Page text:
Bug o’the Week – Northern Amber Bumble Bee

Howdy, BugFans,

This one’s dedicated to BugFan John – it was an honor.

The BugLady has been enjoying an abundance of bumble bees on the prairie recently, despite the fact that, along with the start of the tree cricket chorus, it is a sure sign of the impending autumn.

Quick and dirty bumble bee review:

They’re important pollinators.  They are not aerodynamically designed.  Most native bees are solitary, but bumble bees live in colonies headed by a queen, and unlike their solitary cousins, will sting to defend the nest.  Because of their ability to raise the temperature inside their thorax by shivering their wing muscles, they can fly in pretty chilly weather (other insects can do this, too, but bumble bees are the champs, warming from 55 to 98 degrees Fahrenheit in just six minutes).  They deliver ecosystem services and are considered “keystone species” – species whose absence would affect their communities (no bees = no fruits and seeds = no wildlife).  Many bumble bee species are in trouble.  For more details about all that and more, see these previous BOTWs https://uwm.edu/field-station/bumble-bee-redux/https://uwm.edu/field-station/celebrating-bumblebees/, and https://uwm.edu/field-station/rusty-patched-bumble-bee/.

“Bumblebee” or “bumble bee?”  It’s the same rule that governs the names of flies.  The folks at Minnesota Seasons explain: “The Entomological Society of America follows the convention suggested by R. E. Snodgrass, author of Anatomy of the Honey Bee (1910), when assigning common names to insects. Snodgrass states, ‘If the insect is what the name implies, write the two words separately; otherwise run them together. Thus we have such names as house fly, blow fly and robber fly contrasted with dragonfly, caddisfly and butterfly, because the latter are not flies, just as a dandelion is not a lion and a silverfish is not a fish. The honey bee is an insect and is preeminently a bee; ‘honeybee’ is equivalent to ‘Johnsmith.’”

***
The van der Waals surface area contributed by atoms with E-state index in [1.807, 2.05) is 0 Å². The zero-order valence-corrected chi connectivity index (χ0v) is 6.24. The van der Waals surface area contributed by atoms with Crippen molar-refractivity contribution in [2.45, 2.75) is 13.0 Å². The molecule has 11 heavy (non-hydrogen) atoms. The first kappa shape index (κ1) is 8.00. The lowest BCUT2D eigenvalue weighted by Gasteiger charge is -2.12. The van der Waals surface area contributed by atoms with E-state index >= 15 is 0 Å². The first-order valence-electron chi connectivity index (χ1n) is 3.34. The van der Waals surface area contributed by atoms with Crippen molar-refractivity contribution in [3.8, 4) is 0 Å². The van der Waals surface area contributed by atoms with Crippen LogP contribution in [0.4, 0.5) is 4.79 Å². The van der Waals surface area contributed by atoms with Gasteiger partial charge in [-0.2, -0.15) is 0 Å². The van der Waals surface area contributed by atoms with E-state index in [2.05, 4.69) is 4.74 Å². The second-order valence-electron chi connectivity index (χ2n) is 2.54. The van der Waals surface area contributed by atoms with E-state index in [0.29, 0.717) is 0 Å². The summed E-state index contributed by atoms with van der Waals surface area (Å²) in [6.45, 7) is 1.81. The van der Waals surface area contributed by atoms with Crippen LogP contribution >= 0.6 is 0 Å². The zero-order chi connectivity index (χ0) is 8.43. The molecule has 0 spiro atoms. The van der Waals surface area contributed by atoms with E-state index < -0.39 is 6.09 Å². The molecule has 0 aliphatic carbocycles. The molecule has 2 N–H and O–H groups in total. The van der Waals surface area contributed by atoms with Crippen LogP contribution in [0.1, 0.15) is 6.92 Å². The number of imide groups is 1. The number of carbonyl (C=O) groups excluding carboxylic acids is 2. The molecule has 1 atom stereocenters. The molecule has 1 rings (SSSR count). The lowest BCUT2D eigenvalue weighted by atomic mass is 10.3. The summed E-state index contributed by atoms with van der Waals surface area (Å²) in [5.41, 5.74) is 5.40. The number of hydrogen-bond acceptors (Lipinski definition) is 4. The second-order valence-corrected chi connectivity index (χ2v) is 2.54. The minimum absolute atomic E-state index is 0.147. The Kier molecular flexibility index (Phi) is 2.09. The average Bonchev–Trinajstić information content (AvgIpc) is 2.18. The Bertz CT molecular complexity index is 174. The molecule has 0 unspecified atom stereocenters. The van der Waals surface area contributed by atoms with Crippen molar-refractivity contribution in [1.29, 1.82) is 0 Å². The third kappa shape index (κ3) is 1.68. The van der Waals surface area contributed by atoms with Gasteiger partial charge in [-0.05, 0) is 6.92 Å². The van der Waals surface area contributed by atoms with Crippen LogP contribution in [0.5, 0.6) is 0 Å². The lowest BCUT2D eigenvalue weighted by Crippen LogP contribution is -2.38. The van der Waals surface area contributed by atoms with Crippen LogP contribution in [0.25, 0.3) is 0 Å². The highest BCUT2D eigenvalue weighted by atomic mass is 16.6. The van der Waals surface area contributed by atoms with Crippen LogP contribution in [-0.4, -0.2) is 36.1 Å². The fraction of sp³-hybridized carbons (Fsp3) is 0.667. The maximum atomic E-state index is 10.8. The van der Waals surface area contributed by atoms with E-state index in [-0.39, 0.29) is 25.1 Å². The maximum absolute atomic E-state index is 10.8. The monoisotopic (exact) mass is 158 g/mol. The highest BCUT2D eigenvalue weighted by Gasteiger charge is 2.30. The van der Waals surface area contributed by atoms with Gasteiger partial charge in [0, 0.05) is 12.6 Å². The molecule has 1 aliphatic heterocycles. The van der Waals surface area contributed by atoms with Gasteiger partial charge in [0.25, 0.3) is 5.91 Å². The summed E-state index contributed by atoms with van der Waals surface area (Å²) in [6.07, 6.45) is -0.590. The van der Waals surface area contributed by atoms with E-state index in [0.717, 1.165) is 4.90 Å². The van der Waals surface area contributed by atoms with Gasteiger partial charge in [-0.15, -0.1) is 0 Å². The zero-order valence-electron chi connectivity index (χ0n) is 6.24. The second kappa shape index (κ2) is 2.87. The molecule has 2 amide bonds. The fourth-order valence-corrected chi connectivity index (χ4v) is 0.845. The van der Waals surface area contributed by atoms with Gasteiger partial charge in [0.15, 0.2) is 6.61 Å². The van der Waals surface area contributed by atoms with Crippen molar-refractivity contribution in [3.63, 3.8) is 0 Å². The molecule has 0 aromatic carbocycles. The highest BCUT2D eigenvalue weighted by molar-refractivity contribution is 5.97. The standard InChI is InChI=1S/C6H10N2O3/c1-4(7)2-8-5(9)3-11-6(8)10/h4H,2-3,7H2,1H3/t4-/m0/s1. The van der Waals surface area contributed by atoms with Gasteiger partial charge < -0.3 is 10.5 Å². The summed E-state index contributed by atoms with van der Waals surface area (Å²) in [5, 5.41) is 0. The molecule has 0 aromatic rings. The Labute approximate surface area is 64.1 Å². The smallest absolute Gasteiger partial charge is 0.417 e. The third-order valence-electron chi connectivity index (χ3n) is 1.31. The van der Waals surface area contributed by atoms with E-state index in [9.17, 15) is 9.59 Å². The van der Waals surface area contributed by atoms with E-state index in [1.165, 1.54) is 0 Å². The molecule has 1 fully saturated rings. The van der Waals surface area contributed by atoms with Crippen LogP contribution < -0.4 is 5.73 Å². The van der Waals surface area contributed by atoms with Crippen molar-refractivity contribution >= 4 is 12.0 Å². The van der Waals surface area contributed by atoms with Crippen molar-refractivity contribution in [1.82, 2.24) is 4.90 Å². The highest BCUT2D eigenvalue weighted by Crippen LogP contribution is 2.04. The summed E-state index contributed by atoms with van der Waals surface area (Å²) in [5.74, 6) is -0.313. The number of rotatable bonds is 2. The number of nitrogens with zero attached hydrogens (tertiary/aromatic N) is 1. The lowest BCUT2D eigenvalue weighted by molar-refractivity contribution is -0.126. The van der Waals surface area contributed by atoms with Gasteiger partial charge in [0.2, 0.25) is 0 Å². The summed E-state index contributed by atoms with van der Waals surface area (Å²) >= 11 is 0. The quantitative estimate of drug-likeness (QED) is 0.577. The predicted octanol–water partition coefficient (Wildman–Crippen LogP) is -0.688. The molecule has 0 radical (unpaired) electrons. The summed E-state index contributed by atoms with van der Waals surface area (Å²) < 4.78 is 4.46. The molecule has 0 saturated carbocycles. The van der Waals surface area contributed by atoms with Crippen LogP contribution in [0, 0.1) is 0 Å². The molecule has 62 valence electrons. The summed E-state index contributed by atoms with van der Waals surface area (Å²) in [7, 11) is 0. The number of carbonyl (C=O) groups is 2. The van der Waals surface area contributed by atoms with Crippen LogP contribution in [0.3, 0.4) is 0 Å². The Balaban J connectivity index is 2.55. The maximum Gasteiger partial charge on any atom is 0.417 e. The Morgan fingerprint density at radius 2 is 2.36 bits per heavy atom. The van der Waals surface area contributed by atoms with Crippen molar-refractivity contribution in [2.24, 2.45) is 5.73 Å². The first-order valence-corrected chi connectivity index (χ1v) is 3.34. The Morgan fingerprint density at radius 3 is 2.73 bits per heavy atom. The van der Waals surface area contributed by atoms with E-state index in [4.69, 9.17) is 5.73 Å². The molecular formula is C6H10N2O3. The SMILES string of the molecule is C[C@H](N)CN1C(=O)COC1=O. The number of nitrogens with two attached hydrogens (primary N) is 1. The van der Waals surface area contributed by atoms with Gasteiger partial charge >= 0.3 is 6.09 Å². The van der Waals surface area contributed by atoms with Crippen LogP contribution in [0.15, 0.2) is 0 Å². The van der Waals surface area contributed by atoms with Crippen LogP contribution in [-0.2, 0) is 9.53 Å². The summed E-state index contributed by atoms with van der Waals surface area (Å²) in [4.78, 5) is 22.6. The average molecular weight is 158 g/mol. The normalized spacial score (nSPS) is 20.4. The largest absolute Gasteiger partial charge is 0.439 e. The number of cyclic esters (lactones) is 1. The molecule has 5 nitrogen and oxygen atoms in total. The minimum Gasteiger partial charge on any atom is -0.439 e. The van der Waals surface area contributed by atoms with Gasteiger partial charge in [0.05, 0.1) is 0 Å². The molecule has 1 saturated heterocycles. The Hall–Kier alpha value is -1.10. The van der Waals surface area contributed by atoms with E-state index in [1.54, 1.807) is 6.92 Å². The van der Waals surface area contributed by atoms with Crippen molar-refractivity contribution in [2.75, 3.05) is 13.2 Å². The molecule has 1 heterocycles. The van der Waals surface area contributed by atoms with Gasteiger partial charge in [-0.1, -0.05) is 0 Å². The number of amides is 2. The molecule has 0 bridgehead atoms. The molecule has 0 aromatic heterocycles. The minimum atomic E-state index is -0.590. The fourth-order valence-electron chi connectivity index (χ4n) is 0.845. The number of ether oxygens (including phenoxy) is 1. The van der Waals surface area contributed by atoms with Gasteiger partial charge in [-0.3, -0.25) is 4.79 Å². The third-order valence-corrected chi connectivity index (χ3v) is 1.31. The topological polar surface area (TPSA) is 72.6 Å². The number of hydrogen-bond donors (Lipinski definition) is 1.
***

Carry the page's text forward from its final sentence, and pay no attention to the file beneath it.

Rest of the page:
So – the Northern amber bumble bee (Bombus borealis) aka the Boreal bumble bee is a medium-large bee in the bumble-honey-carpenter-cuckoo-digger bee family Apidae.  Called “amber” because it is, and “northern” because its range extends east from the Rockies across Canada and the northern US.  Its former range dipped farther south, even into Georgia at the higher elevations of the Appalachians.

Bumble bees need three habitats that are not too far apart – one for foraging, one for nesting, and one where the queen overwinters.  Northern Amber bumble bees are found in grasslands and agricultural fields near woods.

Their biographies are similar to those of other bumble bees.  Newly-minted queens mate in fall and overwinter on the ground, under cover.  They emerge in late May/early June in Wisconsin (not one of the super-early species) and make a nest that’s usually underground but could be in a rock pile, tree hole, or clump of grass.  South-facing, abandoned rodent burrows are favorite spots, and she often must fend off other queens who have their eyes on the same real estate.